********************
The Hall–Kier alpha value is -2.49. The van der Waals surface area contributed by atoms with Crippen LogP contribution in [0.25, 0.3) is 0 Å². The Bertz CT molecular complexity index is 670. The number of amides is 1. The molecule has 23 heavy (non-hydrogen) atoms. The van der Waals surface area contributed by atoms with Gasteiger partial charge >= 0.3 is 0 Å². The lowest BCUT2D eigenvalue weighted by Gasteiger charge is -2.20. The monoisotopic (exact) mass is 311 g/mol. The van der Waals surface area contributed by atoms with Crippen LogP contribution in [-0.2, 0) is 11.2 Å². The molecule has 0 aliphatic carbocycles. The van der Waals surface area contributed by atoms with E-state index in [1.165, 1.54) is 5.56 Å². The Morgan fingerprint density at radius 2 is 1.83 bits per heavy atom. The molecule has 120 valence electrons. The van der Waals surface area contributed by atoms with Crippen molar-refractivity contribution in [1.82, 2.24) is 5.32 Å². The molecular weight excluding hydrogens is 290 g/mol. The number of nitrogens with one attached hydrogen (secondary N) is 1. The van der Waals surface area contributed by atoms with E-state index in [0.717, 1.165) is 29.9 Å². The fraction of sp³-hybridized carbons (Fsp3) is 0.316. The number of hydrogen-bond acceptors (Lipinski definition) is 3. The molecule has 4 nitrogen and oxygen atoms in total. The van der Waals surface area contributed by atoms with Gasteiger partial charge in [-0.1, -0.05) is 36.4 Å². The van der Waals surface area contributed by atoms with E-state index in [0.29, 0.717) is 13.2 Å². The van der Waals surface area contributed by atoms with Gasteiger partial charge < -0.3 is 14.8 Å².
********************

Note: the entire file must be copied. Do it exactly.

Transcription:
The Hall–Kier alpha value is -2.49. The van der Waals surface area contributed by atoms with Crippen LogP contribution in [0.25, 0.3) is 0 Å². The Bertz CT molecular complexity index is 670. The number of amides is 1. The molecule has 23 heavy (non-hydrogen) atoms. The van der Waals surface area contributed by atoms with Gasteiger partial charge >= 0.3 is 0 Å². The lowest BCUT2D eigenvalue weighted by Gasteiger charge is -2.20. The monoisotopic (exact) mass is 311 g/mol. The van der Waals surface area contributed by atoms with Crippen LogP contribution in [-0.2, 0) is 11.2 Å². The molecule has 0 aliphatic carbocycles. The van der Waals surface area contributed by atoms with E-state index in [1.165, 1.54) is 5.56 Å². The Morgan fingerprint density at radius 2 is 1.83 bits per heavy atom. The molecule has 120 valence electrons. The van der Waals surface area contributed by atoms with Crippen molar-refractivity contribution in [1.82, 2.24) is 5.32 Å². The molecular weight excluding hydrogens is 290 g/mol. The number of nitrogens with one attached hydrogen (secondary N) is 1. The van der Waals surface area contributed by atoms with E-state index in [0.717, 1.165) is 29.9 Å². The fraction of sp³-hybridized carbons (Fsp3) is 0.316. The number of hydrogen-bond acceptors (Lipinski definition) is 3. The molecule has 4 nitrogen and oxygen atoms in total. The van der Waals surface area contributed by atoms with Gasteiger partial charge in [-0.1, -0.05) is 36.4 Å². The van der Waals surface area contributed by atoms with E-state index in [0.29, 0.717) is 13.2 Å². The van der Waals surface area contributed by atoms with Gasteiger partial charge < -0.3 is 14.8 Å².